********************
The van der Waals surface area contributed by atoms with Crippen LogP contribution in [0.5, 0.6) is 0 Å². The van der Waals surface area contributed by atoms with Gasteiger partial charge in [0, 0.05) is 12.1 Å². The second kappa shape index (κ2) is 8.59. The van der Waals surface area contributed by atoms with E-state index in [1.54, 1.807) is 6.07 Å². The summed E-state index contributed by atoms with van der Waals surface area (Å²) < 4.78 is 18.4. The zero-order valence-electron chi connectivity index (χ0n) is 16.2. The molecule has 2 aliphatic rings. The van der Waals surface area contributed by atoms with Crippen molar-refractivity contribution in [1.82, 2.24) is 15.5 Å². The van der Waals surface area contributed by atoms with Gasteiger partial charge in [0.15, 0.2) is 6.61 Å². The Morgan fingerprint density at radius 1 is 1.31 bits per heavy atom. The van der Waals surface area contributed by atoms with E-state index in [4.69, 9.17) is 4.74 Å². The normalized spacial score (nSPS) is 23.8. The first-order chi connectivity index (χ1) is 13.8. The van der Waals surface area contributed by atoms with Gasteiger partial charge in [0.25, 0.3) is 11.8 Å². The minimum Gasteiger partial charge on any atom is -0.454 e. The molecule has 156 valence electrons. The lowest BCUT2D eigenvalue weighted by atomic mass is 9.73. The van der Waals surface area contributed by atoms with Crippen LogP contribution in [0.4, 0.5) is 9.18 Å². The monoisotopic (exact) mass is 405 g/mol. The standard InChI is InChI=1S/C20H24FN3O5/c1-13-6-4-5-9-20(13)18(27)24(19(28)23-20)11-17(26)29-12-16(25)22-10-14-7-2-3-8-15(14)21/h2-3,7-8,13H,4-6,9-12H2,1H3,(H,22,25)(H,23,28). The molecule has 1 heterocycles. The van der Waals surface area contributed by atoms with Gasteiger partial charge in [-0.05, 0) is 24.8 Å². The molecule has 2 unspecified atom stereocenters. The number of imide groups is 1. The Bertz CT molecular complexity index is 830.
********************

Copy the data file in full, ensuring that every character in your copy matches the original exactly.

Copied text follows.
The van der Waals surface area contributed by atoms with Crippen LogP contribution in [0.5, 0.6) is 0 Å². The van der Waals surface area contributed by atoms with Gasteiger partial charge in [0, 0.05) is 12.1 Å². The second kappa shape index (κ2) is 8.59. The van der Waals surface area contributed by atoms with E-state index in [1.54, 1.807) is 6.07 Å². The summed E-state index contributed by atoms with van der Waals surface area (Å²) < 4.78 is 18.4. The zero-order valence-electron chi connectivity index (χ0n) is 16.2. The molecule has 2 aliphatic rings. The van der Waals surface area contributed by atoms with Crippen molar-refractivity contribution in [1.82, 2.24) is 15.5 Å². The van der Waals surface area contributed by atoms with Gasteiger partial charge in [0.15, 0.2) is 6.61 Å². The Morgan fingerprint density at radius 1 is 1.31 bits per heavy atom. The van der Waals surface area contributed by atoms with E-state index in [4.69, 9.17) is 4.74 Å². The normalized spacial score (nSPS) is 23.8. The first-order chi connectivity index (χ1) is 13.8. The van der Waals surface area contributed by atoms with Gasteiger partial charge in [0.25, 0.3) is 11.8 Å². The minimum Gasteiger partial charge on any atom is -0.454 e. The molecule has 156 valence electrons. The lowest BCUT2D eigenvalue weighted by atomic mass is 9.73. The van der Waals surface area contributed by atoms with Crippen LogP contribution in [0.4, 0.5) is 9.18 Å². The monoisotopic (exact) mass is 405 g/mol. The standard InChI is InChI=1S/C20H24FN3O5/c1-13-6-4-5-9-20(13)18(27)24(19(28)23-20)11-17(26)29-12-16(25)22-10-14-7-2-3-8-15(14)21/h2-3,7-8,13H,4-6,9-12H2,1H3,(H,22,25)(H,23,28). The molecule has 1 heterocycles. The van der Waals surface area contributed by atoms with Gasteiger partial charge in [-0.05, 0) is 24.8 Å². The molecule has 2 unspecified atom stereocenters. The number of imide groups is 1. The Bertz CT molecular complexity index is 830.